10:08 AM, 17th September 2019, About 2 years ago 6
The Fabian Society, a left wing but not Marxist think tank, has released new research claiming private renters support for rent controls is motivated by more than just saving money, but also to tackle insecurity and unfair treatment. However, renters want rent controls that make a difference, but that aren’t so tough on landlords that they feel forced to sell-up.
Is this a mutually compatible set of objectives in the real world?
The Report is titled Beyond affordability: What tenants want from rent controls. Click here to download.
It is published in partnership Shelter
Beyond Affordability, lays out a framework for politicians seeking to implement a rent control policy. It presents the priorities and concerns of renters themselves, gathered through a series of six in-depth focus groups held across England. The report is published amidst growing political attention to the policy, with both the UK Labour party and London Mayor Sadiq Khan committed to the policy.
The key lessons in the report include:
Report co-author and Fabian Society deputy general secretary Olivia Bailey said:
“Well designed rent controls can tackle rising costs and falling standards in the private rented sector. But politicians must base their plans on the views of renters themselves.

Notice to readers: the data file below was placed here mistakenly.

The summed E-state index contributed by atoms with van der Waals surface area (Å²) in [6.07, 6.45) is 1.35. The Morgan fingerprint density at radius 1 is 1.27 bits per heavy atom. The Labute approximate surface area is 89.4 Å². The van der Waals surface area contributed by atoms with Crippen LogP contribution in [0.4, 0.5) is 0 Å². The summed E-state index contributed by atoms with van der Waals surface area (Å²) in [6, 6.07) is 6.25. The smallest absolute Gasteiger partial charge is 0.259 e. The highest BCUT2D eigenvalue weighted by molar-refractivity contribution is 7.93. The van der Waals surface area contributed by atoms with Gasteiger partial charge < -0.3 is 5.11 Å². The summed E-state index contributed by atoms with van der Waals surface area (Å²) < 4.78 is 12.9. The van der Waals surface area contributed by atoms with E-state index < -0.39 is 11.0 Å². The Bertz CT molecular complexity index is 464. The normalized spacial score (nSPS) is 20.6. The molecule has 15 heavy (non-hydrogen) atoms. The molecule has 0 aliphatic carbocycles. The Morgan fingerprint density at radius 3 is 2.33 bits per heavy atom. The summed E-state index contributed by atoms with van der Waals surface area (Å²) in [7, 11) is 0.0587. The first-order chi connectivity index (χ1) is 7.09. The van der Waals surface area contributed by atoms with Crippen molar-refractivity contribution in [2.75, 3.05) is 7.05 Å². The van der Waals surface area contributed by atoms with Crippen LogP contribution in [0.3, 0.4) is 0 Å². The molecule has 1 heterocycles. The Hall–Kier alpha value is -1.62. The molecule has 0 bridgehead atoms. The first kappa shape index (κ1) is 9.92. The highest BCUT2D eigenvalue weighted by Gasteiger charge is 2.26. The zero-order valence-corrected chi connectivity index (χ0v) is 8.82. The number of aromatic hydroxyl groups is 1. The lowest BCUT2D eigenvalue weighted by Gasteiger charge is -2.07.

“Tenants want rent controls to enhance their security and make the system fairer. They want help with soaring costs but are worried about slashing rents which could risk landlords selling up.
“A policy that offers fairness, security and stable rents will command support at the ballot box and give millions of people the comfort and security of an affordable, decent home.”
Greg Beales, campaigns director of Shelter, commented:
“Many of the country’s 11 million private renters are feeling the full force of the housing crisis and there’s no doubt they need a fairer deal. We hear from people every day who, despite working every hour they can, constantly struggle to cover their rent.
“Rent controls are used around the world to give tenants predictable and stable rents, which allow renters to plan for the future and feel secure in their homes. This report shows an appetite among renters here for sensible rent control proposals, and demonstrates how they could be viable for policymakers.
“But any form of rent control must always work for those hit hardest by affordability pressures. And, as this research shows, no form of rent control can be hailed as a magic cure. Any scheme must sit alongside a clear government commitment to build the 3 million social homes this country needs, to solve the housing emergency once and for all.”
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